Japan Joins South Korea in Telling Citizens They Could Be Punished for Using Legal Marijuana in Canada

Yesterday we reported that citizens in South Korea could face punishments in their home country if they use legal marijuana in Canada. And it appears South Korea isn't the only Asian country taking this stance.

Japan has followed South Korea in saying their citizens could be punished for using legal marijuana in Canada. The Japanese consulates in both Vancouver and Toronto issued warnings this month saying that the country's Cannabis Control Laws can be applied to their citizens even when overseas, and they advised their citizens to avoid any cannabis products regardless of whether they're legal in those foreign countries.

Last year Japanese police took action against a record 3,008 people for marijuana-related crimes. The country is known to have harsh anti-marijuana laws, including a possible five-year prison sentence for cannabis possession.

The question is whether these laws could actually be enforced overseas. Japanese authorities would need to prove that the person committed the crime in the foreign country, which can be difficult considering they're separate by an entire ocean.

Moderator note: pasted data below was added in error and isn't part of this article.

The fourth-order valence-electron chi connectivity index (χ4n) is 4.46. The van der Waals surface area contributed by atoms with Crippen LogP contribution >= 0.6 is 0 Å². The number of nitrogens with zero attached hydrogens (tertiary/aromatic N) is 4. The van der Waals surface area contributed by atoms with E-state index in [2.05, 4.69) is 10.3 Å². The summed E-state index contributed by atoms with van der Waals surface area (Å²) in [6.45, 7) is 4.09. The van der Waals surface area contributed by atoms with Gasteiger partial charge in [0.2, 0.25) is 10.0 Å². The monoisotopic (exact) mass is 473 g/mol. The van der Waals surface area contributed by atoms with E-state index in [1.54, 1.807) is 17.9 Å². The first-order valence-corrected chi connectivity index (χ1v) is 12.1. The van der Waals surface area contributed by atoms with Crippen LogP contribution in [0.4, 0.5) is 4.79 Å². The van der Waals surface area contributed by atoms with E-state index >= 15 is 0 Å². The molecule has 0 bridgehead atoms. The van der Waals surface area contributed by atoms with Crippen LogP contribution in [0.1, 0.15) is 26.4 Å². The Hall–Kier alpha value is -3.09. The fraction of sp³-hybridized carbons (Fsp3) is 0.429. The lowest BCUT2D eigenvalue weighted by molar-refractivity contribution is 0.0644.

The bigger worry is probably for people who are attempting to enter the country with cannabis. Singer Paul McCartney famously was arrested and later deported from Japan in 1980 for attempting to bring marijuana into the country.

So if you're a Canadian traveling to Japan in the near future, we highly recommend that you leave your stash at home next to your hockey stick.

(h/t Japan Times)

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The city of Lawrence, Kansas, is looking to make it so that a marijuana possession fine costs less than a cup of coffee for first and second time offenders. The proposed $1 possession fine would replace their current $200 penalty, as well as a $63 court fee. Those charged under the current regulations also have to undergo a court evaluation, which comes with additional costs.

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